In the Broadway musical 9 to 5, three women kidnap their sexist, egotistical boss before taking charge of his company. The plot makes for a lot of laughs, but for Pittsburgh sophomore Bryce Chisom, who played one of the three women in Obama Academy’s adaptation of the musical this spring, it’s also a story of empowerment.
“Seeing that three women did this all by themselves,” says Chisom, “seeing how they took action over such a powerful man was really inspiring.”
Chisom is among the nine Pittsburgh Public Schools students nominated in this year’s Gene Kelly Awards, a regional competition (named for the famed Pittsburgh-born entertainer) that recognizes student musicals in the Pittsburgh area. Winners will be announced at an event at the Benedum Center on May 28.
“It was really amazing [to be nominated],” says Chisom. “I actually didn’t believe it. I started bursting out in tears when I found out. I was really excited.”
The students nominated this year are part of a 26-year tradition. Some past awardees from the region, like actor Zachary Quinto (Star Trek), have gone on to successful careers on Broadway and in television and film.
“We definitely have a mission here, and it’s really about changing lives,” says Kiesha Lalama, director of the Gene Kelly Awards. “In the 26 years the Kellys have been going on, I continue to hear the stories over and over again about the positive impact it’s had on people’s lives.”
That’s especially true for students in PPS, who have consistently been nominated in their division year after year despite the less-than-stellar reputation urban school districts tend to have. The annual event gives PPS students a chance to shine, and more importantly, musical-theater supporters say, they’re learning skills they can’t find in the classroom.
“The hours and hours they put into these performances — it shows their dedication, their work ethic, their passion,” says Lalama. “I think musical theater brings a sense of community, a sense of respect and value for one another. It goes well beyond developing performance skills. It really helps kids with social development and life skills.”
Nearly 30 schools face off in this year’s Kelly Awards. They’re broken into divisions based on the estimated budget for their musicals, so that schools in low-income communities aren’t wiped out by more affluent schools in the suburbs.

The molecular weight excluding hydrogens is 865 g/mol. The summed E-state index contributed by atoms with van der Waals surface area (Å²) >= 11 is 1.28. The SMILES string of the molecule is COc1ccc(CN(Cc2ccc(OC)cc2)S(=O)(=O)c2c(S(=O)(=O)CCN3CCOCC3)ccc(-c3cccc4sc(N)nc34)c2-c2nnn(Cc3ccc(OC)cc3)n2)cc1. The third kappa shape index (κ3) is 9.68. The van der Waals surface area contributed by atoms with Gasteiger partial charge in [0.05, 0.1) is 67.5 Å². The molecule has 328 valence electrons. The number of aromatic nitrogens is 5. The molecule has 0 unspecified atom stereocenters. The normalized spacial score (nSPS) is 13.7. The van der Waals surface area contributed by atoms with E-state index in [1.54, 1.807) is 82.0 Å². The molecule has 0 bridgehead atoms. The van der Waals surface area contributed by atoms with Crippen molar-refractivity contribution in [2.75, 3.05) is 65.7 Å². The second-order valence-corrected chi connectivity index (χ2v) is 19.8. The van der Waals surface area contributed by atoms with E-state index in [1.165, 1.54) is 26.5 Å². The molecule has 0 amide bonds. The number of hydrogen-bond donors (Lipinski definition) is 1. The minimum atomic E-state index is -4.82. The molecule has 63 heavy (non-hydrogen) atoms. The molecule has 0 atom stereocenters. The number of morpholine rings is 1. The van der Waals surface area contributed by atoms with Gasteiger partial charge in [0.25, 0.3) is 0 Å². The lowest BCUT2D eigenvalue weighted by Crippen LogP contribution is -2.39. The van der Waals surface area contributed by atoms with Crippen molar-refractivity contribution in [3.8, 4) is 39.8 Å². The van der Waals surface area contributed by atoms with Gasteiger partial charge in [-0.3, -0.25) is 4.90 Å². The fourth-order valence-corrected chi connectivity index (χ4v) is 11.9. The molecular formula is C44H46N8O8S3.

“Some schools have very large budgets and other schools are working with pennies, scraping them together to make it work,” says Lalama. “We want to make it as fair as possible, making sure we are comparing apples to apples and oranges to oranges.”
Mindy Rossi-Stabler, CAPA High School’s theater coordinator, says her students notice the difference in budget between their school and others. But instead of being jealous, she says they feel camaraderie with competing schools.
“They see the difference, especially in budget, when the other kids come with monogrammed garment bags for their costumes,” says Rossi-Stabler. “Public schools just don’t have that kind of money. It’s good for them to be exposed to that, but also to understand that quality and art doesn’t necessarily have to come from a big budget and money. We’re obviously in the low-budget [category] at the Kellys every year. That doesn’t mean we don’t put out a good product.”
Despite its budget, CAPA is consistently nominated and awarded at the Kellys, thanks in no small part to its musical-theater program. But Rossi-Stabler says the importance of musical theater and the arts should extend beyond CAPA.
“We’re lucky at CAPA because this is what we concentrate on, but the other schools still put on really good products,” says Rossi-Stabler. “Throughout the public schools, the more arts we can give these kids, I think the better off they all are. The most successful people have really had a basis in some kind of art during their educational career.”